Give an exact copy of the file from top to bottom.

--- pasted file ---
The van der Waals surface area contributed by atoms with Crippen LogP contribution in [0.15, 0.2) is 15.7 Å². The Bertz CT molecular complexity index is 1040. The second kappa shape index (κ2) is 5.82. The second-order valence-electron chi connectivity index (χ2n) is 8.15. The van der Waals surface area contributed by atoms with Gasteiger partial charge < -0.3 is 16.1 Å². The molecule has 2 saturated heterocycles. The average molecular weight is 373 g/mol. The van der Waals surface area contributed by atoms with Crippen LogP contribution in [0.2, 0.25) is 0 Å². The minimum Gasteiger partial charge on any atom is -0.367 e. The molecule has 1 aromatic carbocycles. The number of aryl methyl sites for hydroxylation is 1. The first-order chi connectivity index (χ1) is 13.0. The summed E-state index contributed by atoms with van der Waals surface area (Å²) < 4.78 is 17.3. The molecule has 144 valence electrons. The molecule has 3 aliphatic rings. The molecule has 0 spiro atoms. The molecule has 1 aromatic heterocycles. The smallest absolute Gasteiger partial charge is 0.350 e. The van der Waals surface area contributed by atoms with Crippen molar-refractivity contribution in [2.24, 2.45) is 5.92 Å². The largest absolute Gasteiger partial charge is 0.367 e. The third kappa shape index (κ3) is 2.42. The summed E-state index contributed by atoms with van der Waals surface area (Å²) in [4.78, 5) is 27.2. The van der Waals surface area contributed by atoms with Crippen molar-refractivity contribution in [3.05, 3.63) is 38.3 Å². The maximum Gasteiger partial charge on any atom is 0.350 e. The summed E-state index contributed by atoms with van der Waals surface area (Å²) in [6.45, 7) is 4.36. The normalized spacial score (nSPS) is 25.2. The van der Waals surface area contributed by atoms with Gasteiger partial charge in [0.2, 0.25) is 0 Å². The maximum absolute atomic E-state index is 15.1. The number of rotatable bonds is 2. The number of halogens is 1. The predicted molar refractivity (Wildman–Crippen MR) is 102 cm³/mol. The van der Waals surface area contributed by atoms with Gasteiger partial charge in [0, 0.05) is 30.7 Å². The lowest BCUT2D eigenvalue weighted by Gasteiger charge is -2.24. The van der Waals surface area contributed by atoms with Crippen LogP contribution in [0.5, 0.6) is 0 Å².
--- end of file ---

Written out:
The van der Waals surface area contributed by atoms with Crippen LogP contribution in [0.15, 0.2) is 15.7 Å². The Bertz CT molecular complexity index is 1040. The second kappa shape index (κ2) is 5.82. The second-order valence-electron chi connectivity index (χ2n) is 8.15. The van der Waals surface area contributed by atoms with Gasteiger partial charge < -0.3 is 16.1 Å². The molecule has 2 saturated heterocycles. The average molecular weight is 373 g/mol. The van der Waals surface area contributed by atoms with Crippen LogP contribution in [0.2, 0.25) is 0 Å². The minimum Gasteiger partial charge on any atom is -0.367 e. The molecule has 1 aromatic carbocycles. The number of aryl methyl sites for hydroxylation is 1. The first-order chi connectivity index (χ1) is 13.0. The summed E-state index contributed by atoms with van der Waals surface area (Å²) < 4.78 is 17.3. The molecule has 144 valence electrons. The molecule has 3 aliphatic rings. The molecule has 0 spiro atoms. The molecule has 1 aromatic heterocycles. The smallest absolute Gasteiger partial charge is 0.350 e. The van der Waals surface area contributed by atoms with Crippen molar-refractivity contribution in [2.24, 2.45) is 5.92 Å². The largest absolute Gasteiger partial charge is 0.367 e. The third kappa shape index (κ3) is 2.42. The summed E-state index contributed by atoms with van der Waals surface area (Å²) in [4.78, 5) is 27.2. The van der Waals surface area contributed by atoms with Crippen molar-refractivity contribution in [3.05, 3.63) is 38.3 Å². The maximum Gasteiger partial charge on any atom is 0.350 e. The summed E-state index contributed by atoms with van der Waals surface area (Å²) in [6.45, 7) is 4.36. The normalized spacial score (nSPS) is 25.2. The van der Waals surface area contributed by atoms with Gasteiger partial charge in [0.2, 0.25) is 0 Å². The maximum absolute atomic E-state index is 15.1. The number of rotatable bonds is 2. The number of halogens is 1. The predicted molar refractivity (Wildman–Crippen MR) is 102 cm³/mol. The van der Waals surface area contributed by atoms with Gasteiger partial charge in [0, 0.05) is 30.7 Å². The lowest BCUT2D eigenvalue weighted by Gasteiger charge is -2.24. The van der Waals surface area contributed by atoms with Crippen LogP contribution in [0.5, 0.6) is 0 Å².